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List Entry Summary

This monument is scheduled under the Ancient Monuments and Archaeological Areas Act 1979 as amended as it appears to the Secretary of State to be of national importance. This entry is a copy, the original is held by the Department for Digital, Culture, Media and Sport.

Name: Bronze Age bowl barrow, Anglo-Saxon settlement and medieval manorial settlement

List Entry Number: 1435726

Location

The site is centred on SE 90488 20927. It is situated on gently-sloping low-lying ground at the south-west of the village green at West Halton; south of the village hall, east of Coleby Road and north of Church Side. West Halton is located 4.6km south-east of the confluence of the rivers Trent and Ouse with the Humber estuary.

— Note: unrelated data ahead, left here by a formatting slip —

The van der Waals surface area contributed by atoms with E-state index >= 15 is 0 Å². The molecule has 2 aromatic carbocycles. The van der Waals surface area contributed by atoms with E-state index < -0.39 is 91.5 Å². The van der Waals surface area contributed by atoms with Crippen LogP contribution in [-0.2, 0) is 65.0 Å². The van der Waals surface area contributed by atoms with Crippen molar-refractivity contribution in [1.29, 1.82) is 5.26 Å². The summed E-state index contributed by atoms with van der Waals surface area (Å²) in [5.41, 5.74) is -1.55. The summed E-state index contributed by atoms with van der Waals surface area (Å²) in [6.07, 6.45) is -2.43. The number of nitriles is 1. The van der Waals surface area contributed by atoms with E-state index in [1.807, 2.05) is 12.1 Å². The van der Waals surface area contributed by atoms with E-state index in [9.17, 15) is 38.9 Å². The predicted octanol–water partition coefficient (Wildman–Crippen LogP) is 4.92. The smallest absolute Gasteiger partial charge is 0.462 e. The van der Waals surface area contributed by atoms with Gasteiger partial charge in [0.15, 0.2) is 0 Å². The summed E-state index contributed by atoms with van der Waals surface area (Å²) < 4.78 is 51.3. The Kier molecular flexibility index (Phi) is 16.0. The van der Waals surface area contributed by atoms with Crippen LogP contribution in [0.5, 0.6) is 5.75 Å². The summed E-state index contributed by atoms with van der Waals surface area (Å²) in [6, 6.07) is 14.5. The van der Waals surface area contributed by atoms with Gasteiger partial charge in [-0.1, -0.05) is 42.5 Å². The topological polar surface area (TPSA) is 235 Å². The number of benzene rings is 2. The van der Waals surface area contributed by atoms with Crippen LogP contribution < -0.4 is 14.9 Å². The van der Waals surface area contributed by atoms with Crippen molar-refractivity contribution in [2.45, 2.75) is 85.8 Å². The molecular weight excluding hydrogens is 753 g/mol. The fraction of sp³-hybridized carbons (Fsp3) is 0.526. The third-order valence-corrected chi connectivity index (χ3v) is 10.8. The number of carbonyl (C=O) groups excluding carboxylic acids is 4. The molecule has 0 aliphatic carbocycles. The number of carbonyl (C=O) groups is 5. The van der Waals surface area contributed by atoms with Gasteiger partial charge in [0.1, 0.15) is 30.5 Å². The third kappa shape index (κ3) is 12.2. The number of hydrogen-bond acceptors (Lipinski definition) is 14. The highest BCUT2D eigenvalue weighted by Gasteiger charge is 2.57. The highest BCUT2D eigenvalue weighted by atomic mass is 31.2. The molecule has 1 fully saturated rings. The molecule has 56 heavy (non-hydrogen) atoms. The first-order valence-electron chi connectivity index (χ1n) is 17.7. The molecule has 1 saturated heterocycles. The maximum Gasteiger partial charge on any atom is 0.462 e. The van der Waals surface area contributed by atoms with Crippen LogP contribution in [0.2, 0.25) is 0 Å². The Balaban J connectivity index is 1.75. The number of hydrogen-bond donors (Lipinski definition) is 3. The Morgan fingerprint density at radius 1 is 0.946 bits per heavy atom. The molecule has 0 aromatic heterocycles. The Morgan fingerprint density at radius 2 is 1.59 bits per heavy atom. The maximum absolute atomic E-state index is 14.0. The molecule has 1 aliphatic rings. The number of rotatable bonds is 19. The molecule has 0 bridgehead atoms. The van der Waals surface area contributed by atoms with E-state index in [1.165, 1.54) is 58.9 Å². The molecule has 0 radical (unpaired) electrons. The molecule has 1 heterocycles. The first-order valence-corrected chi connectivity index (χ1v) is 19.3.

The monument may lie within the boundary of more than one authority.

County: 
District: North Lincolnshire
District Type: Unitary Authority
Parish: West Halton

National Park: Not applicable to this List entry.

Grade: Not applicable to this List entry.

Date first scheduled: 15-Jul-2016

Date of most recent amendment: Not applicable to this List entry.


Asset Groupings

This List entry does not comprise part of an Asset Grouping. Asset Groupings are not part of the official record but are added later for information.


List Entry Description

Summary of Monument

A multi-period site that includes a Bronze Age bowl barrow, an Anglo-Saxon settlement, and a medieval manorial settlement.

Reasons for Designation